Teddy Bear's Picnic (Tunnel Bench Loop)

Once you get to the service road you have two choices. If you're thoroughly freaked out and done, just bike down the road and you'll end up at the Hoodoo viewpoint. Here you can head back to camp or whatever and take a rest. (and yes, we've taken this escape route.)

If you're keen to keep riding, ride down the access road until you see the sign for Teddy Bear's Picnic. This short trail is relatively easy and would be one of the best sections for youngsters on balance bikes or smaller pedal bikes. Looped with the access road it could be a pleasant outing from the Hoodoo viewpoint parking lot.

For a map of this trail along with stats on distance and height gain, follow this link to the Teddy Bear's Picnic Trail.

One of the viewpoints on the Tunnel Bench Loop 


Don's Bypass Trail (Tunnel Bench Loop)

Teddy Bear's Picnic will take you to the Hoodoo Viewpoint Hiking Trail (a lovely little tourist trail that gives you awesome views of the Banff hoodoos and the Bow River below.) If you watch for it, you'll see a short connector trail called Don's Bypass. This trail takes you down to the parking lot without having to take the tourist hiking trail. Should you choose to take the hiking trail, please dismount your bikes and walk.

Don's Bypass Trail might just be the primary reason your are doing this loop clockwise! It is a sweet short downhill ride that is fast and very flowy! You might even be tempted to climb back up so you can ride it twice.

Hoodoo Viewpoint

Upper Hoodoo Trail (Tunnel Bench Loop)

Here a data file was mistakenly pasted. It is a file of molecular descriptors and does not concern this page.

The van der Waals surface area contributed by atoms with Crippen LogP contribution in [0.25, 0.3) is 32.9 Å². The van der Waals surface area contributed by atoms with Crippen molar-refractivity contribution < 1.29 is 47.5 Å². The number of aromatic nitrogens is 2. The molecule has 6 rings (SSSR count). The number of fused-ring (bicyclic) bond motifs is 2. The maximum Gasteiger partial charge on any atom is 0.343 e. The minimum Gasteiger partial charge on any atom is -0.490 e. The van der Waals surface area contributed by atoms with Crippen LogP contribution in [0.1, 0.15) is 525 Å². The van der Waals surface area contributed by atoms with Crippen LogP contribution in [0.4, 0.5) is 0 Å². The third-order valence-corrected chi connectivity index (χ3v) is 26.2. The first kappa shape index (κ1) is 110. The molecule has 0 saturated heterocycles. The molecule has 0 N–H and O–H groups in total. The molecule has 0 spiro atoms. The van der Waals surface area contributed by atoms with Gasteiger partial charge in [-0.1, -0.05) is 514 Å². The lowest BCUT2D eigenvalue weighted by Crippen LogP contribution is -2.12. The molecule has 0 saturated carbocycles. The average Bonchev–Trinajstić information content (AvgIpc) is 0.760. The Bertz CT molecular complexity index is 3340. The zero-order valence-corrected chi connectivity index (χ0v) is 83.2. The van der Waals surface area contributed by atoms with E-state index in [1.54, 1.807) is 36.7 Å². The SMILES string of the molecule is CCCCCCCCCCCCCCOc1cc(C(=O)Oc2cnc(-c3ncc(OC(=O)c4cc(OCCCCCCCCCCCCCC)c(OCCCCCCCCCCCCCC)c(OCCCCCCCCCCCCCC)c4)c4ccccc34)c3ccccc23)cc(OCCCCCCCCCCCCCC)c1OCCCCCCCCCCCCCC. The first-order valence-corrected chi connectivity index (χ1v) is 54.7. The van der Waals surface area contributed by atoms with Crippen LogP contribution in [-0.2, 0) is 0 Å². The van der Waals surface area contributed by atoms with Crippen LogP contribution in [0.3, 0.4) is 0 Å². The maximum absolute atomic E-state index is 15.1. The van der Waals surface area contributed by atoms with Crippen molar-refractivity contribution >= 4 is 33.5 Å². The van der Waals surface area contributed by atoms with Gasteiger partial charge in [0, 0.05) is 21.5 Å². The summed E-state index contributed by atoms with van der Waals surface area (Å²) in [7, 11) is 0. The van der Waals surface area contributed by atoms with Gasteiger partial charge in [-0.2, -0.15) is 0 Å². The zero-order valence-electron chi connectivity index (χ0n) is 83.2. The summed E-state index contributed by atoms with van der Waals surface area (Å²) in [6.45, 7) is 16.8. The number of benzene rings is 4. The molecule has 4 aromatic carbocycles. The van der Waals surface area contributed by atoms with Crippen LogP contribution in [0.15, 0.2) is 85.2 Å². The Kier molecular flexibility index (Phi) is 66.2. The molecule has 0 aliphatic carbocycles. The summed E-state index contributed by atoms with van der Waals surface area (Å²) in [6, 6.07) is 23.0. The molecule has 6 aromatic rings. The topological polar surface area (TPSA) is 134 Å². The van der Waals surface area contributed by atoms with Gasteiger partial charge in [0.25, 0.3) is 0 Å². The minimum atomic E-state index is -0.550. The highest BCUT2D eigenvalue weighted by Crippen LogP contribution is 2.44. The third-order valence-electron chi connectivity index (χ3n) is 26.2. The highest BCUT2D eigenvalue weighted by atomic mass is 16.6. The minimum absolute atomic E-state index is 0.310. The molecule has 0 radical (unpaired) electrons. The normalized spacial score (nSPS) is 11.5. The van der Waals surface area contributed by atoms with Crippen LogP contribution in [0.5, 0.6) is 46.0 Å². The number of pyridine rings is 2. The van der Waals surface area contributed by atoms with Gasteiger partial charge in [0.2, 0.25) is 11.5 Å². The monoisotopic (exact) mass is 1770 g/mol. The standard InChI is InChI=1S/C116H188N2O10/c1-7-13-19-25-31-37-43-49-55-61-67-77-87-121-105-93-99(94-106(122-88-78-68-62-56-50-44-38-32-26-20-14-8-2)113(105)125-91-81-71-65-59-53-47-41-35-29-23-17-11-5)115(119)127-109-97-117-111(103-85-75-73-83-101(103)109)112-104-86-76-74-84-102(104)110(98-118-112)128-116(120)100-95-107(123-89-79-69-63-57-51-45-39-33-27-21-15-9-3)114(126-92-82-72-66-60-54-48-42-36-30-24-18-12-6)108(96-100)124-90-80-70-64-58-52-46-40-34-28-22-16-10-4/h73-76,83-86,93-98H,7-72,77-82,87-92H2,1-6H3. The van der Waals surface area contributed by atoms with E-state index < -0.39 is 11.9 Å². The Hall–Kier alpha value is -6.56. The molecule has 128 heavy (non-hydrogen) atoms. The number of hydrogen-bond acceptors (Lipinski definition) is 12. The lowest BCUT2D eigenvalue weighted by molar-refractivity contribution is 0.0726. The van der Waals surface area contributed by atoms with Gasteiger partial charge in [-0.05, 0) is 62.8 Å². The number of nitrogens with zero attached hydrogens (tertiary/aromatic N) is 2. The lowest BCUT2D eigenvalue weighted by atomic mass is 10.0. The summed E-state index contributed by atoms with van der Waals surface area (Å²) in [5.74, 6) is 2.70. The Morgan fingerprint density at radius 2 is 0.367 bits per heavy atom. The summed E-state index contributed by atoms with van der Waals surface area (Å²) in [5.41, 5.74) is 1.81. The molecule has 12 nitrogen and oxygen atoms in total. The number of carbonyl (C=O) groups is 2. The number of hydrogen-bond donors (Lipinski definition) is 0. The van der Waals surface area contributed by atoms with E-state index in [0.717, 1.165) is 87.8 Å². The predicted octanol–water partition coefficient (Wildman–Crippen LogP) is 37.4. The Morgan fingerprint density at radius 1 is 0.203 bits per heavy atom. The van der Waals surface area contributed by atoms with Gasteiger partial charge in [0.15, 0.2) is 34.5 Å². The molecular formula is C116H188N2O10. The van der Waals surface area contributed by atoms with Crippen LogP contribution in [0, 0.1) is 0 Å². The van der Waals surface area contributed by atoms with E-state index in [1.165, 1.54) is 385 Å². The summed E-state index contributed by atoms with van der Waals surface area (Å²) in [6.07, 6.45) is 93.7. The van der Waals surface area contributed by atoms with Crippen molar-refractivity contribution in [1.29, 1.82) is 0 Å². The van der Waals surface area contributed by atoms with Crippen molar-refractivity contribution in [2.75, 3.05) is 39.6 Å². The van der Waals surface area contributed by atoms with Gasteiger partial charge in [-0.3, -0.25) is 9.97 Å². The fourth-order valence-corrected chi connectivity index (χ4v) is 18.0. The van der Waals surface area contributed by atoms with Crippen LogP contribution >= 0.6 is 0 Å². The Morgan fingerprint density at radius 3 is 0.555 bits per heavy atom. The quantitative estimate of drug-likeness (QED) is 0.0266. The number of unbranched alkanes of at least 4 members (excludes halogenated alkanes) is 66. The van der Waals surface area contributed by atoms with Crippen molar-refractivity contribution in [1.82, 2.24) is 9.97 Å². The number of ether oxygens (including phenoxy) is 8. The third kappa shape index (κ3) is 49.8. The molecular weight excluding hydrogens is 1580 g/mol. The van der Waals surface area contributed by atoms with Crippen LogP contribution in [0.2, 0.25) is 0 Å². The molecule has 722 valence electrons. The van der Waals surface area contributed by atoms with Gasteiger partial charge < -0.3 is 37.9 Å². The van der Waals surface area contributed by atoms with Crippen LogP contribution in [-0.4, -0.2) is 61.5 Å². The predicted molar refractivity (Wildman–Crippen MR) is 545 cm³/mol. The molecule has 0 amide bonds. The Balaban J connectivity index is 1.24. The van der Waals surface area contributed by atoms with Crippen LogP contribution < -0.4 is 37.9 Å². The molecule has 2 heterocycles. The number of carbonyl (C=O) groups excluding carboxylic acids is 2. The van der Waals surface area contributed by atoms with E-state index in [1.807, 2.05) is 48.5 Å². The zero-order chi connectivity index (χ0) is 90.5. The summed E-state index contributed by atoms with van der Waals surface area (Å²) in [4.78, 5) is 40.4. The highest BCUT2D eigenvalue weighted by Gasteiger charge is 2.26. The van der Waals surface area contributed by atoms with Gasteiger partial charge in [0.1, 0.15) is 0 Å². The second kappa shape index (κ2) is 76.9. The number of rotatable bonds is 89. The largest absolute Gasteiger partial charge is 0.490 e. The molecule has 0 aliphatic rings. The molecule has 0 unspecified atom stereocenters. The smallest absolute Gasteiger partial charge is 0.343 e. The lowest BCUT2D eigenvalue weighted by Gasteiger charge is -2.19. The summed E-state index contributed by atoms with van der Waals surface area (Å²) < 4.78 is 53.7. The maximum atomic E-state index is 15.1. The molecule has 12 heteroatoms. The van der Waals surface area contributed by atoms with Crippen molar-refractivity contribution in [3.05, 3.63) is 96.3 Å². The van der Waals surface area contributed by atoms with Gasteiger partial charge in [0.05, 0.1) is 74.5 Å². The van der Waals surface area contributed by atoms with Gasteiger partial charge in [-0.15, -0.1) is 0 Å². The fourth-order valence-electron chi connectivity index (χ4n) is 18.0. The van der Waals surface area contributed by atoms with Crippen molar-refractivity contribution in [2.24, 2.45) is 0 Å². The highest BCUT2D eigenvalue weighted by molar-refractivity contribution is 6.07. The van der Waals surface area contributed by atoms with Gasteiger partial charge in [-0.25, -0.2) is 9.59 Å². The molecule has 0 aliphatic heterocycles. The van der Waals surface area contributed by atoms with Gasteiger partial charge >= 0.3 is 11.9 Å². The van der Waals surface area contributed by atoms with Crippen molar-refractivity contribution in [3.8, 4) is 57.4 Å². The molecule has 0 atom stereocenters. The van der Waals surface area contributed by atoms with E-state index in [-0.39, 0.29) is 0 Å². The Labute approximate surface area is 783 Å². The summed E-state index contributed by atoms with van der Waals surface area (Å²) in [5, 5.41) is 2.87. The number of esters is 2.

Biker Boyz on the Hoodoo Trail along the Tunnel Bench

This next section of trail parallels the road and is an easy section of the loop. This is the first part of the Tunnel Bench Loop that we rode when my son was much younger combined with the easier Tunnel Campground Loop.

Read my Junior Tunnel Bench Loop story to find out how you can loop the campground trail with this section of the Tunnel Bench Loop.

This is also one of the most scenic sections of the Tunnel Bench Loop. To read the trail description with all stats on distance/height gain, go here to the Bow Falls - Hoodoos Trail. This is the full route we'll be following next, down to the Bow Falls viewpoint with a shuttle.



Trail Ending #1 - Lower Hoodoo Trail to Surprise Corner

This is where you have decisions to make. You can keep following the Hoodoo Trail on the Bow Falls - Hoodoos Trail or you can continue with the Tunnel Bench Loop. We personally love finishing the ride down to Surprise Corner. The ride is very diverse and has a few challenging moments.

Riding across the big meadow on the Hoodoo Trail

What you can expect from this section:

  • A long descent down to river level from the top of the bench. One loose section could/should be walked as even I wiped out on the loose gravel.

  • One challenging hill down a steep section with trail erosion you must work your way around (can be walked)

  • A lovely flat ride through a big open meadow beside the river

  • A pleasant forest ride along the river towards Surprise Corner

  • A challenging ending that involves pushing your bike up a couple of big hills and pushing your bike down a set of stairs
Playing on the bridge in the meadow

So, yeah, it's a bit challenging in spots but it's a very beautiful ride and worth doing at least once. Just set up a shuttle in advance because you are ending much lower than you started. You really don't want to bike back up!!

Reward the kids with a drive straight downtown for ice-cream at the end of this one.

One of the easier sections of the Hoodoo Trail down by the river

Total ride distance (Coastline to Surprise Corner):  10.6 km

The ride took us roughly 2 hours at a good pace and we gained just under 200 metres of height over the course of the ride.

Rad riders on the Hoodoo Trail

Trail Ending #2 - Upper Hoodoo Trail to the Spine Trail (Tunnel Bench Loop)

Orange pumpkin in the sky on the Spine
Don't want to set up a shuttle? Continue with the Tunnel Bench Loop and don't drop down onto the Lower Hoodoo Trail. Stay high along the Tunnel Mountain Road and follow the Upper Hoodoo Trail until you come to the Hidden Ridge Resort.